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DR. LUI K. HOKOANA: A STUDY OF LEADERSHIP AT THE UNIVERSITY OF HAWAI‘I, AN INDIGENOUS SERVING INSTITUTION (AN ORAL HISTORY INQUIRY)
|Title:||DR. LUI K. HOKOANA: A STUDY OF LEADERSHIP AT THE UNIVERSITY OF HAWAI‘I, AN INDIGENOUS SERVING INSTITUTION (AN ORAL HISTORY INQUIRY)|
|Authors:||Yamada, Joyce Tomoe Uyeda|
|Contributors:||Murata, Nathan M. (advisor)|
Professional Educational Practice (department)
Hawai‘i Papa O Ke Ao
|Publisher:||University of Hawai'i at Manoa|
|Abstract:||As an indigenous serving institution, the University of Hawai‘i (UH) serves all indigenous groups including Pacific Islander groups. Continual and practical training of emerging educational leaders at the UH is critical to the ongoing success of Hawai‘i’s only public post-secondary institution. Employing the oral history methodology, I examined the leadership journey of Dr. Lui K. Hokoana as he navigated through the UH system to identify key leadership themes, trends and characteristics of an effective leader serving within the UH, as an indigenous serving institution. As a Native Hawaiian, UH leader and crafter of the UH Hawai‘i Papa O Ke Ao (HPOKA) Initiative, Dr. Hokoana presented a unique mo‘olelo (story) that I studied through the theoretical framework of Burgess’ Building My Beloved Community as a qualitative research project. I conducted a purposeful sampling of fifteen supporting participants. Of the fifteen supporting participants, eleven participated in a semi-structured interview and four participated in a focus group interview. I conducted five semi-structured interviews of Dr. Hokoana as the primary participant. Through a deductive analysis, I identified six pre-determined typologies based on the Mission of UH Maui College and the UH Hawai‘i Papa O Ke Ao Report. From the data, I identified seven emergent typologies. I summarized the data supporting the pre-determined and the emergent typologies and I identified four overall themes based on Native Hawaiian concepts presented in the data.|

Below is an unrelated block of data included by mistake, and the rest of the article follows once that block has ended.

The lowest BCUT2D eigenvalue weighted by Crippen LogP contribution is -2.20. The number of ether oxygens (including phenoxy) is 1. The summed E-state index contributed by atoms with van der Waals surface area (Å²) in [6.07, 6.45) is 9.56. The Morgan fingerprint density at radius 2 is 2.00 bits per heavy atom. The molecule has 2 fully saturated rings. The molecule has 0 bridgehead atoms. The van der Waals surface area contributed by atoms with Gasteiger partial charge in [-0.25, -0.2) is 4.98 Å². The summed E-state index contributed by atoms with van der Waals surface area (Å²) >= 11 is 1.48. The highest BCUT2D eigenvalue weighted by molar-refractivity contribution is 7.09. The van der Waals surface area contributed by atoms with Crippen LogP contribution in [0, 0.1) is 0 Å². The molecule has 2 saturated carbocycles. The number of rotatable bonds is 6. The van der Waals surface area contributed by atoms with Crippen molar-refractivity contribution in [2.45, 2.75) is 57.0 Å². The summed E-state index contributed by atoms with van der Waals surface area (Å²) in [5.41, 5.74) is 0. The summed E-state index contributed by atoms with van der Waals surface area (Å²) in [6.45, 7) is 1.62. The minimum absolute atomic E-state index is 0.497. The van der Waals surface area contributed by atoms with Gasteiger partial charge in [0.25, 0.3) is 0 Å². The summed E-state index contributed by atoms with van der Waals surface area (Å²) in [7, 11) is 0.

The typologies suggested Dr. Hokoana’s leadership characteristics are kuleana, responsibility to family and community; pilina, relationships, such as mentoring, providing opportunities, having a safe environment, trusting relationships and student, employee and community advocacy; having an optimistic outlook; supported by ‘ohana values, such as ho‘okipa, hospitality and humility; addressing challenges by the support of ‘ohana values; and being adaptive to change. From Dr. Hokoana’s mo‘olelo, it was suggested that a beloved community of leaders would know one’s hua and have appreciation for one’s gifts, develop and maintain meaningful relationships through radical aloha; live and lead through Native Hawaiian values balanced within a traditional and contemporary framework; and support the notion that everyone can lead from whatever position they hold.
|Rights:||All UHM dissertations and theses are protected by copyright. They may be viewed from this source for any purpose, but reproduction or distribution in any format is prohibited without written permission from the copyright owner.|
|Appears in Collections:||
Ed.D. - Professional Practice|
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